Article Text

Download PDFPDF

144 Novel public and tumor-wide neoantigens arising from clonal aberrant splicing events drive tumor-specific T-cell responses across diverse cancer types
  1. Darwin Kwok1,
  2. Nicholas Stevers1,
  3. Takahide Nejo1,
  4. Jangham Jung1,
  5. Kaori Okada1,
  6. Lee Chen1,
  7. Senthilnath Lakshmanachetty1,
  8. Inaki Etxeberria2,
  9. Marco Gallus1,
  10. Akane Yamamichi1,
  11. Emilio Ramos1,
  12. Chibo Hong1,
  13. Maggie Colton Cove1,
  14. Gary Chan1,
  15. Aidan Du1,
  16. James Woo1,
  17. Arun Wiita1,
  18. Christopher A Klebanoff2,
  19. Joseph Costello1 and
  20. Hideho Okada1
  1. 1University of California San Francisco (UCSF), San Francisco, CA, USA
  2. 2Memorial Sloan Kettering Cancer Center, New York, NY, USA
  • Journal for ImmunoTherapy of Cancer (JITC) preprint. The copyright holder for this preprint are the authors/funders, who have granted JITC permission to display the preprint. All rights reserved. No reuse allowed without permission.


Background Immunotherapy in gliomas is limited by tumor heterogeneity and low mutational burden. We developed a novel comprehensive in silico pipeline for detecting tumor-specific splicing events (neojunctions) across multiple cancer types, and in gliomas, we successfully identified tumor-wide, public, alternatively spliced neoantigens (ASNs) that elicit CD8+ T-cell-mediated immune responses.

Methods Our pipeline identified recurring public neojunctions expressed in TCGA RNA-seq (positive sample rate (PSR) > 10%) and not in GTEx normal tissue RNA-seq data (PSR < 1%) across six cancer types. To characterize intratumorally-conserved neojunctions, we utilized available multi-site RNA sequencing across diverse cancer types. With gliomas, our in-house dataset comprised of 56 patients with approximately 10 maximally-distanced intratumoral biopsy sites per patient (n=535). Tumor-wide public neojunction expression was subsequently validated in RNA-sequencing and mass spectrometry (MS) data from patient-derived cell lines (n=68) and samples (n=99). Two independent algorithms then predicted peptide processing likelihood and HLA-binding affinity of ASN candidates. In vitro sensitization (IVS) of healthy donor-derived CD8+ T-cells against high-confidence ASN candidates, followed by 10x VDJ scRNA-seq, was performed to identify ASN-specific TCR sequences. TCRs were transduced into triple-reporter Jurkat76s and co-cultured with ASN and HLA-expressing COS7 cells and glioma cell lines to evaluate TCR functionality.

Results Pan-cancer analysis identified large subsets of neojunctions that were interpatiently and intratumorally conserved. In particular, our glioma-specific analysis identified 249 public neojunctions with varying intratumoral heterogeneity. 4 ASNs were concurrently identified in transcriptomic and proteomic glioma data and predicted to be presented by HLA-A*02:01 with high confidence. Liquid chromatography-tandem mass spectrometry (LC-MS/MS) performed on COS7 cells transfected with HLA-A*02:01 and full-length mRNA containing the neojunction validated proper translation and processing of the full-length mutant peptide into its HLA-bound n-mer. IVS and subsequent 10x VDJ scRNA-seq on expanded PBMC-derived CD8+ populations cultured against ASN-pulsed dendritic cells identified TCR clonotypes reactive against neojunctions in RPL22 (n=7) and GNAS (n=1), the latter being highly intratumorally-conserved (detected in > 90% of spatially-mapped biopsies across 17/56 patients (26.78%)). TCR-transduced T-cells demonstrated recognition and immunogenic activation against endogenously processed and presented neoantigens in both glioma and transfected COS7 cells. Pan-cancer analysis revealed the detection of both RPL22 and GNAS neojunctions in various tumor types beyond gliomas.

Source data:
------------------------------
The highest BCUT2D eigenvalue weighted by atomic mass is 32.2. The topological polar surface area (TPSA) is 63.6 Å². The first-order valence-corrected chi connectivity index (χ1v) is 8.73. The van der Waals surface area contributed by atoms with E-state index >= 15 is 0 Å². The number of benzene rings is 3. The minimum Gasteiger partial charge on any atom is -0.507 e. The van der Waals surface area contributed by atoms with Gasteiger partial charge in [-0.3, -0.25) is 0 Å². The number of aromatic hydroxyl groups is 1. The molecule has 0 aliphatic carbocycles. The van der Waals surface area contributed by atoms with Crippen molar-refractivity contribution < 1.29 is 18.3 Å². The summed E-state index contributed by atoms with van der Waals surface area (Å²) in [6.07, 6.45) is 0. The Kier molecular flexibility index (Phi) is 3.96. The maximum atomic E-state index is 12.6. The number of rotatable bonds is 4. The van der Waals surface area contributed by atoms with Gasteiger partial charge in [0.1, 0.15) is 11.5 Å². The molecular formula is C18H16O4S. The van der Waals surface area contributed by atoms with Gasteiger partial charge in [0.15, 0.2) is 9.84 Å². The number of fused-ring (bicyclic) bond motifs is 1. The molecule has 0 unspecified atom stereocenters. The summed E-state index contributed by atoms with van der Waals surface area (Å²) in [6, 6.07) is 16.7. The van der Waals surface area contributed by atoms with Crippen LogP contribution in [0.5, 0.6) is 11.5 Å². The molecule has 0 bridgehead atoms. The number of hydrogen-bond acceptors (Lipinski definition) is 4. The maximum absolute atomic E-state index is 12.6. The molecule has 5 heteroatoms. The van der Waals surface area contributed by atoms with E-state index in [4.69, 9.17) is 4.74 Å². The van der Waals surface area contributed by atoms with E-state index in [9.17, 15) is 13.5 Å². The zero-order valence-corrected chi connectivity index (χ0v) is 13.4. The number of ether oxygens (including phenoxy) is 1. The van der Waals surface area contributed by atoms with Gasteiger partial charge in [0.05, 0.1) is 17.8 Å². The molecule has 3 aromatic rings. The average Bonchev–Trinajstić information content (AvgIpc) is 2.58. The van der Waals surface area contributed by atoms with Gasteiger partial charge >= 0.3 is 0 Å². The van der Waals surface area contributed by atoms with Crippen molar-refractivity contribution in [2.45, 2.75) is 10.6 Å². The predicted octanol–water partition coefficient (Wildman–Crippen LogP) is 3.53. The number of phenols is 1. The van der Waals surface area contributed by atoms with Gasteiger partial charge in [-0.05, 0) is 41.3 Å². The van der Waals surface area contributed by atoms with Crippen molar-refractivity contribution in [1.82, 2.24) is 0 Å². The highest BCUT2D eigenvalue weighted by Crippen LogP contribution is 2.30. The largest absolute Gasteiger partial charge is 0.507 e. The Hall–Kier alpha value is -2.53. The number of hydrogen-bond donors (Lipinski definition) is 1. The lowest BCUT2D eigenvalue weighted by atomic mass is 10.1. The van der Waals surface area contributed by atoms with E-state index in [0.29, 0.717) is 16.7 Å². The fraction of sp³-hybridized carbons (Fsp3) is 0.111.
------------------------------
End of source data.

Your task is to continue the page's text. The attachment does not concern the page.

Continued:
Conclusions Our unique integrative pipeline identified novel public tumor-wide splice-derived neoantigen candidates and ASN-specific TCRs, offering a promising off-the-shelf immunotherapy approach for diverse cancer types. Furthermore, characterization of novel intratumorally-conserved neoantigens addresses the critical challenge of intratumoral heterogeneity in immunotherapy resistance.

This is an open access article distributed in accordance with the Creative Commons Attribution Non Commercial (CC BY-NC 4.0) license, which permits others to distribute, remix, adapt, build upon this work non-commercially, and license their derivative works on different terms, provided the original work is properly cited, appropriate credit is given, any changes made indicated, and the use is non-commercial. See

Statistics from

Request Permissions

If you wish to reuse any or all of this article please use the link below which will take you to the Copyright Clearance Center’s RightsLink service. You will be able to get a quick price and instant permission to reuse the content in many different ways.